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6 places to put your new privacy policy


Now that you know you need a privacy policy or maybe even grabbed a template from the Shop, where should you put it?

Make a shareable link

In short, most privacy laws say the policy has to be easy to locate and easy to access. So first, we have to create a link for it. I’ve got 2 options for you here.


  1. Make a publicly viewable Google Doc with the policy and grab the link & QR code that sucker

If you have a google account, you have access to their version of Word called Docs. The great thing about Docs is that it's already online so it is inherently a link. You just have to make it public.

So move your privacy policy into a Doc.

Name it 'Privacy Policy

Then click on the blue 'Share' button in the upper left-hand corner (on a desktop) and click on "change to anyone with the link". Make sure it's set to 'Viewer' only so bots can't start leaving you nasty comments on your privacy policy.

In the end, it should look like this.



Now just copy the link above and you’re good to go.

If you don't like that option, then you can get more tech with option 2 below.


2. Create a standalone page on your website that includes the policy


If you’re tech-savvy enough to edit your own website, have one of those drags and drop sites, or have a website person, this part's easy. Send them your customized privacy policy text and tell them to make a new page with the slug ‘privacy’. Then you’ve got a personalized static link that you can use to drop your privacy policy all over the web.

Now, just throwing up the page or the google doc likely won’t do anyone any good unless you link that somewhere, so where should you link it?

Put it in all the right places

A privacy policy goes anywhere that people give you information. Depending on how your business is set up, that could be a LOT of places. But here are a few very common spots it should go:


  • Link on the footer of your website

The footer is the bottom part of your website that shows up on every single page. Putting a link to it here will make sure anyone who needs to can find your privacy policy.


If you’ve got an endless scrolling situation where you never get to the bottom of your site *cough Pinterest cough*, your side menu is a great option to turn into a footer. You can also lump your privacy policy in with the terms and conditions of your site, just like Pinterest here.



  • About us section

If you already have the footer, this may be repetitive, but it’s not a bad idea either way. How you treat your potential customers' information is certainly a reflection of who you are as a businesswoman and reflects on the values of your company.


  • Any newsletter or freebie opt-in pages, sales pages, webinar registration pages, pop-up email request, etc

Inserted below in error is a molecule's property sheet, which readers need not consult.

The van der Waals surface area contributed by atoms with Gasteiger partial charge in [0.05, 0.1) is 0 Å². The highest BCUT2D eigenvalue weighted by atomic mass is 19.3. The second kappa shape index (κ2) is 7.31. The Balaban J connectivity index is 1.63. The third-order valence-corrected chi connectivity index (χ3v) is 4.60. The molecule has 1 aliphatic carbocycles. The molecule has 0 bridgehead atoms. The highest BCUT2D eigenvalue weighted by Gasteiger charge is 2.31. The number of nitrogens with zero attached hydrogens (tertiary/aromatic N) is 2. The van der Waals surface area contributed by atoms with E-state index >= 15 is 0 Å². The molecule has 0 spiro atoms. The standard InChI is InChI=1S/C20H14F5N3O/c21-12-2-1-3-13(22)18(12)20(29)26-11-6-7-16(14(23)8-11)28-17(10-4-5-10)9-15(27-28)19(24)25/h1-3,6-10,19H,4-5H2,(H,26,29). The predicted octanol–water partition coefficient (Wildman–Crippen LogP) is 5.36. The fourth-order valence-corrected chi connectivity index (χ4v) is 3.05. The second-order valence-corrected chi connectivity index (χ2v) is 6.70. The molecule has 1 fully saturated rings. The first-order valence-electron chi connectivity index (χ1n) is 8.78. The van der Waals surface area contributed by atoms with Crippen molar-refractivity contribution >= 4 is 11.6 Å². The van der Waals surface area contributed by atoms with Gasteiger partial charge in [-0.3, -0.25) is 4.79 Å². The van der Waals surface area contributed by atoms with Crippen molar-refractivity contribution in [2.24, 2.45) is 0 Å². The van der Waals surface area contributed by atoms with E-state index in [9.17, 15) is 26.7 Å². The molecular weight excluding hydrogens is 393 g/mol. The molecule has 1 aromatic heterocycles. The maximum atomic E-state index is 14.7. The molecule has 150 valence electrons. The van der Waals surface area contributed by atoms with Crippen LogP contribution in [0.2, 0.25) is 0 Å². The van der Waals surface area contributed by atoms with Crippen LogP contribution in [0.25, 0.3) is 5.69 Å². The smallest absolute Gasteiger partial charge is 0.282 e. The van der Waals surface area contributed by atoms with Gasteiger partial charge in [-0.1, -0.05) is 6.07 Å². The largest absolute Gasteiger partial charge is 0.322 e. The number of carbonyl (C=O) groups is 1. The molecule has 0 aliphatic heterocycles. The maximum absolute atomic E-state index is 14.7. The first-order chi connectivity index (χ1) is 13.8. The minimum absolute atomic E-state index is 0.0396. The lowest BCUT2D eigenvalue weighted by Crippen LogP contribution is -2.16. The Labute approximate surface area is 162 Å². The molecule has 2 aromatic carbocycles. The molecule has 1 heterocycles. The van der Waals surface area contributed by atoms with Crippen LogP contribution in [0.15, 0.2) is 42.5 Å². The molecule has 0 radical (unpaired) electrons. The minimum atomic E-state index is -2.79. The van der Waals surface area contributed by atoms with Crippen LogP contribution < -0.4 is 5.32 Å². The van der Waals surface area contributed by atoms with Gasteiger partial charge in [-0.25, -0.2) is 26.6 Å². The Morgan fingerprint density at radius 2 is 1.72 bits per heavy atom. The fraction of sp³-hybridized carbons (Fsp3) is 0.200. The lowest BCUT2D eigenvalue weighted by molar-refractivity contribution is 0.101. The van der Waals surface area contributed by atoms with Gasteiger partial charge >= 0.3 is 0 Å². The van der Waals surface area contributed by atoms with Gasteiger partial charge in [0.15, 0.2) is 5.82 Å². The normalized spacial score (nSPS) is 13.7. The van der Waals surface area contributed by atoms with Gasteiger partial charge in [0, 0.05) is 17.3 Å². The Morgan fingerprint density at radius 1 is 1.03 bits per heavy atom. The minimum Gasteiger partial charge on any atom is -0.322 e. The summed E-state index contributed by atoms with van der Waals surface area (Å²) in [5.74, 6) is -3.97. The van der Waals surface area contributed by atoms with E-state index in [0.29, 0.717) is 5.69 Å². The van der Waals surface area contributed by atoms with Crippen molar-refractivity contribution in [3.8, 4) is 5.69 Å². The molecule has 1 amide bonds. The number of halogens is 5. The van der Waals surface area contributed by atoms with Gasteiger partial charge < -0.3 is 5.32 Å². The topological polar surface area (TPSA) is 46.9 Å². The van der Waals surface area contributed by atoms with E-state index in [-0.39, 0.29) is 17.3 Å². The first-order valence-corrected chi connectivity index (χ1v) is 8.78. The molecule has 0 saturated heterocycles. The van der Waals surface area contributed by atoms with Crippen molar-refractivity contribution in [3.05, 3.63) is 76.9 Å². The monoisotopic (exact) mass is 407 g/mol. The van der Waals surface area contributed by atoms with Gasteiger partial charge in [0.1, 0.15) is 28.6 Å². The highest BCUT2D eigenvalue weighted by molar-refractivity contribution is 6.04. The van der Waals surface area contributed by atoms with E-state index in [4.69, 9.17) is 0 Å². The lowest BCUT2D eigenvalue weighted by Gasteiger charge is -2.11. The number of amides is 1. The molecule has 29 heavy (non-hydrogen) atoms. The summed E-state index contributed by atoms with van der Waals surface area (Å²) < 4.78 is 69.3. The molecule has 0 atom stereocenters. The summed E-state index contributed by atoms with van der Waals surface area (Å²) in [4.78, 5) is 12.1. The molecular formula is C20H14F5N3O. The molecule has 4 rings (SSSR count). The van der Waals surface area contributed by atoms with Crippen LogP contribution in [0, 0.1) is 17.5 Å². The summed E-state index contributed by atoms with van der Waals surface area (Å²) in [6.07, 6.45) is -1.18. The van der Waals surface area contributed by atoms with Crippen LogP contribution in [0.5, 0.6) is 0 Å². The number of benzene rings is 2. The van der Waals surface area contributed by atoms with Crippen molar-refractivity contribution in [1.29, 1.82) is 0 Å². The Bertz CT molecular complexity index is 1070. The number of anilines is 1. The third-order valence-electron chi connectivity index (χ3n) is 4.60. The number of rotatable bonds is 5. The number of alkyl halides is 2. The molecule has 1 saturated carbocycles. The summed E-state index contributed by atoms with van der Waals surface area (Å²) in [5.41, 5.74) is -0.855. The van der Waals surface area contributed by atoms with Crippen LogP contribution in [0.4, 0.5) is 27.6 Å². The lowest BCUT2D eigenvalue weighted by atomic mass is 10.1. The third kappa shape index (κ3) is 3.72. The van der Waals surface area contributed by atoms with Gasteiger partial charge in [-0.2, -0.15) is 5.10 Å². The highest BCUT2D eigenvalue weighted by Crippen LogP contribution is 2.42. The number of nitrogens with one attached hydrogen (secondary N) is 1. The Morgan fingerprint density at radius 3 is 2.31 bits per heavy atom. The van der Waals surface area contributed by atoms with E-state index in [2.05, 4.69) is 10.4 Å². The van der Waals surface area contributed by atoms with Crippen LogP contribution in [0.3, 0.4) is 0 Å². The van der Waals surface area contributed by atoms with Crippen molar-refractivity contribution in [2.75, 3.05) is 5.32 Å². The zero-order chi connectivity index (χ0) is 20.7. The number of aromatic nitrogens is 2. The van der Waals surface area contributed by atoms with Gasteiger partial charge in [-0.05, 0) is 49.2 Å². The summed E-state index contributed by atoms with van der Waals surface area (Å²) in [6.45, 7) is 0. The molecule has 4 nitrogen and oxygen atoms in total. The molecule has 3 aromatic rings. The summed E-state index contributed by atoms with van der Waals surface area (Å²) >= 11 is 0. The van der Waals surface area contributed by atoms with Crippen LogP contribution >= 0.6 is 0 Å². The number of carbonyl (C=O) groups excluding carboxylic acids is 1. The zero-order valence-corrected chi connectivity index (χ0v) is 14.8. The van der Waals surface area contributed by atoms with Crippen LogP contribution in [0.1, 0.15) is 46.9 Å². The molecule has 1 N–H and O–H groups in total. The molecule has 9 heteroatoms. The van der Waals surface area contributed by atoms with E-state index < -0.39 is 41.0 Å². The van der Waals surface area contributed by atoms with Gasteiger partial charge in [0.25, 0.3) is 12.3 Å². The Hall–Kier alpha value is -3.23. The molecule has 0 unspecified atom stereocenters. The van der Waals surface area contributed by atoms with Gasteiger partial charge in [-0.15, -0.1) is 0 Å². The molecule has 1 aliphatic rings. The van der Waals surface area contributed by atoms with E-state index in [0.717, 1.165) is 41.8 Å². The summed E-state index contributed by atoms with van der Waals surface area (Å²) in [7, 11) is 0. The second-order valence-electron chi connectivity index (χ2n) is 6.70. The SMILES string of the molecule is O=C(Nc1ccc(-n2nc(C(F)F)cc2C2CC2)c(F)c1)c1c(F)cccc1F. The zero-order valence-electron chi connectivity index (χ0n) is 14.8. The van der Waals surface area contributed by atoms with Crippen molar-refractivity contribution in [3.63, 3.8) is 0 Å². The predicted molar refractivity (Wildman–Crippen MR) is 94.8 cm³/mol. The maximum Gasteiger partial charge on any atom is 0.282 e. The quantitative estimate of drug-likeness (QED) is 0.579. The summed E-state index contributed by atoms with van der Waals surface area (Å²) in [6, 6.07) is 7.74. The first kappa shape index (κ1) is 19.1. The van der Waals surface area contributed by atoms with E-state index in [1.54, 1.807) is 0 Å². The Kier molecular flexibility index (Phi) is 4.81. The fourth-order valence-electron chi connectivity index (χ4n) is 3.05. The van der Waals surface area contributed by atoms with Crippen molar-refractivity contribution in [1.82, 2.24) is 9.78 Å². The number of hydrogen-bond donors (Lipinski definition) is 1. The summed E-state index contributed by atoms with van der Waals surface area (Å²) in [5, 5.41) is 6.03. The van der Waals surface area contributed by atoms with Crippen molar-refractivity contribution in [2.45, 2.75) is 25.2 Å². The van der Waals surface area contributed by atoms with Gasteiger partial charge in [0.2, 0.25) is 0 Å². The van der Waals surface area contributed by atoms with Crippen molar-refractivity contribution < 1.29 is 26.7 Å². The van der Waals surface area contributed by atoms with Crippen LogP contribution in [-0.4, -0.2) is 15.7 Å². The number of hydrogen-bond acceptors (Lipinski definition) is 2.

Basically, anywhere that you ask for someone's consent to contact them in the future or get more information about them. Because consent is sexy.


  • ‘Contact’ forms

Although customers make a choice to give you info, it’s always good to give them the chance to see what you are going to do with it.

Throw in a short link somewhere near the ‘submit button



  • Checkout

Arguably this is where some of the most personal data you get from your customers comes from, so let’s be sure to tell them it's in safe hands.


*Notice how most of these require the customer to check the box that gets them to agree to the privacy policy and the terms and conditions? Europe demands that check box and it’s the internet equivalent of them signing a contract on your desk and the best protection you're going to have against a customer complaint or chargeback later on.


**Don’t have terms and conditions? That's another series.


  • Footer of your customer emails

If you’re asking for folks to give you information or even just respond to your emails, it's a great idea to go ahead and link that policy puppy in these too.


This isn’t a complete list. It’s just some ideas, but the basics are to throw that privacy policy link anywhere that customer data is being requested. Virginia’s new Consumer Data Protection Act requires it. The California Consumer Privacy Act and the EU’s GDPR require it.


Plus, when you ask for permission before sliding into someone's inbox, they will probably let you hang around a little longer that way. And the longer they let you hang around, the more likely you are to get that discovery call or webinar attend or website visit that leads to more $$$ in your pocket!


If any of this made you rethink your policy on privacy policies, you can grab a lawyer-approved privacy policy over at the shop for 1/10th of what it would cost to have a lawyer write one just for you.

Disclaimer: This is only general information, not legal advice specific to your situation, and does not create a client-attorney relationship. If you need legal advice, please contact a lawyer in your area.


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